Source: The New York Times
She kept the tree, but decorated it exclusively in blue, white and silver. She invited friends for a festive dinner, but paused to light Sabbath candles.
For Charlotte Jett, this Christmas was unlike any other. For the first time, it was more her mother’s celebration than her own. Ms. Jett, who is 33 and in the process of converting to Judaism, was left to navigate the complicated path between the traditions she had grown up loving and the new identity she is shaping for her future.
She was not about to tell her father to toss out the stocking that her grandmother knitted for her when she was a baby, nor allow her mother to give away the piles of decorations her other grandmother had created over the years. But she also felt uncomfortable about putting them up in the Midtown apartment she shares with her fiancé, Alan Silver, who is Jewish.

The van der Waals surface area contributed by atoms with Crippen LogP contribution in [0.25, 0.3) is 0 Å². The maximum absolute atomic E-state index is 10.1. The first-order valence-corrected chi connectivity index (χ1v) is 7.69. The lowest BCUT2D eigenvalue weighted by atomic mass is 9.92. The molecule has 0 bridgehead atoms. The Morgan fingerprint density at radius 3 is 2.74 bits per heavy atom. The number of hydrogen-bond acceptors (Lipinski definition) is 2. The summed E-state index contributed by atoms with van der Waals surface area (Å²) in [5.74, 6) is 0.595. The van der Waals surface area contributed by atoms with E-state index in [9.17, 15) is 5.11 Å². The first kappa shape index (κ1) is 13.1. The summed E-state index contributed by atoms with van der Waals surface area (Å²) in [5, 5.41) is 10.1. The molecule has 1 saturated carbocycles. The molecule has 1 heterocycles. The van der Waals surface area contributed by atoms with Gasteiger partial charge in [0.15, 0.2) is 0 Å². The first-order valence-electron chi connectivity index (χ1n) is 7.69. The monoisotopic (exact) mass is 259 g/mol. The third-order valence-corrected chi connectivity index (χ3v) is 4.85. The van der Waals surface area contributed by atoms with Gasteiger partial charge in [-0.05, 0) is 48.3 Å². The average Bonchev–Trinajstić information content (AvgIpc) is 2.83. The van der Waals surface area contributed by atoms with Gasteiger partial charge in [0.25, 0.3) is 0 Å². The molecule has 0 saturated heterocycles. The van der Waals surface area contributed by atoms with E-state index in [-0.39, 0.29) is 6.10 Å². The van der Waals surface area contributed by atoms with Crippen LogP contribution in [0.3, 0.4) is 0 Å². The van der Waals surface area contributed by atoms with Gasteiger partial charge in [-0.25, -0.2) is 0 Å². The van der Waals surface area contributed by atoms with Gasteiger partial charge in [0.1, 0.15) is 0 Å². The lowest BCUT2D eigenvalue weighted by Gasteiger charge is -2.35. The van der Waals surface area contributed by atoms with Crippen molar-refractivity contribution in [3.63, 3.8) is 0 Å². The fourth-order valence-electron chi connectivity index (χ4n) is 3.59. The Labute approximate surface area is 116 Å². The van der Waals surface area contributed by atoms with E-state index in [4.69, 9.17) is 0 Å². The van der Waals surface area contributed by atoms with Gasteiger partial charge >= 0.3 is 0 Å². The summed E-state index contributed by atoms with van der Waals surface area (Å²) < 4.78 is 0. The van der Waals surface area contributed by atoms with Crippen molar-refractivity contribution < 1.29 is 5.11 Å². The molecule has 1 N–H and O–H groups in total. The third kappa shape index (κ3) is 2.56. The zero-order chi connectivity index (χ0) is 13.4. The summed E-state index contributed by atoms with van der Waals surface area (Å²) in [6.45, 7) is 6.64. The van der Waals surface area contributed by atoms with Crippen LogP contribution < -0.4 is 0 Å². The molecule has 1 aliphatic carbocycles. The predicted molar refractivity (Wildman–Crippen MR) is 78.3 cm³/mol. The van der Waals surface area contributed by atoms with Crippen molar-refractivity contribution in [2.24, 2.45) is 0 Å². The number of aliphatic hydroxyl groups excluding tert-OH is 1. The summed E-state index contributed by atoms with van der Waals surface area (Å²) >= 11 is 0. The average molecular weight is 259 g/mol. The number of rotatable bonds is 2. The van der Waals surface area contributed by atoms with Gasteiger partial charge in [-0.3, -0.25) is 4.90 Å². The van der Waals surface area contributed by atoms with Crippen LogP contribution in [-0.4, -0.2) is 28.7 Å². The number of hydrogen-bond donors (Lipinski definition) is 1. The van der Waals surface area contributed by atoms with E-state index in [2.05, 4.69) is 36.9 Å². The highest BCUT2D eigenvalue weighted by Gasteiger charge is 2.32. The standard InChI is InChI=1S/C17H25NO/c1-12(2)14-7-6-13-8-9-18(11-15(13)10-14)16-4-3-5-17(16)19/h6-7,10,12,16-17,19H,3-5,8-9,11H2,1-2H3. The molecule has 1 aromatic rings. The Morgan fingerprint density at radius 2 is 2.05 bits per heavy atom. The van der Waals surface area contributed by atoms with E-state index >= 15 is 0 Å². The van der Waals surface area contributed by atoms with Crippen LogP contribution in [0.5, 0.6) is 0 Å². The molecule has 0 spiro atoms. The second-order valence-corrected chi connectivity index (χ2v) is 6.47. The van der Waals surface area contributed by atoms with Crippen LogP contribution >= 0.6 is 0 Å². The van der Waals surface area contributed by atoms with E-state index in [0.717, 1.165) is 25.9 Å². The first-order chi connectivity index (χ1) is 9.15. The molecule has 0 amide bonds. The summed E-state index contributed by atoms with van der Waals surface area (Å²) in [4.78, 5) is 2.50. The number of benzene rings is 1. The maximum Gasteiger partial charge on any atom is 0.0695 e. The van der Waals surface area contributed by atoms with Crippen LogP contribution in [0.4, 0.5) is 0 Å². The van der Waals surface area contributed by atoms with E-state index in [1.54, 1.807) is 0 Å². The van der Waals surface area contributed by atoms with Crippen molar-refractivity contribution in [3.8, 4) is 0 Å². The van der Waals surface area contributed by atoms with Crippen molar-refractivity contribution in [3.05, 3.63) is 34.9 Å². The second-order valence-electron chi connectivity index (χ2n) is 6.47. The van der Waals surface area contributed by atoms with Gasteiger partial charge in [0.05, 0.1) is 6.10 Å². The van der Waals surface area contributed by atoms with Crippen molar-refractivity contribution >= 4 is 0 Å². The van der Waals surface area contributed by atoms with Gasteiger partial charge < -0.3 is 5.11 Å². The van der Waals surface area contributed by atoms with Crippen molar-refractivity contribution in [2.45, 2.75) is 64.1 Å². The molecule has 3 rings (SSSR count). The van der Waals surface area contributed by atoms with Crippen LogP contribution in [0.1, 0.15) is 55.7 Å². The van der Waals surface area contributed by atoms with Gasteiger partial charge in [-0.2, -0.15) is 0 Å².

“I am fully committed to becoming Jewish, so it’s been hard to know what I am supposed to do,” said Ms. Jett, who is in graduate school, studying to become a nutritionist. “There’s a piece of me that really feels the need to preserve something I had when I grew up.”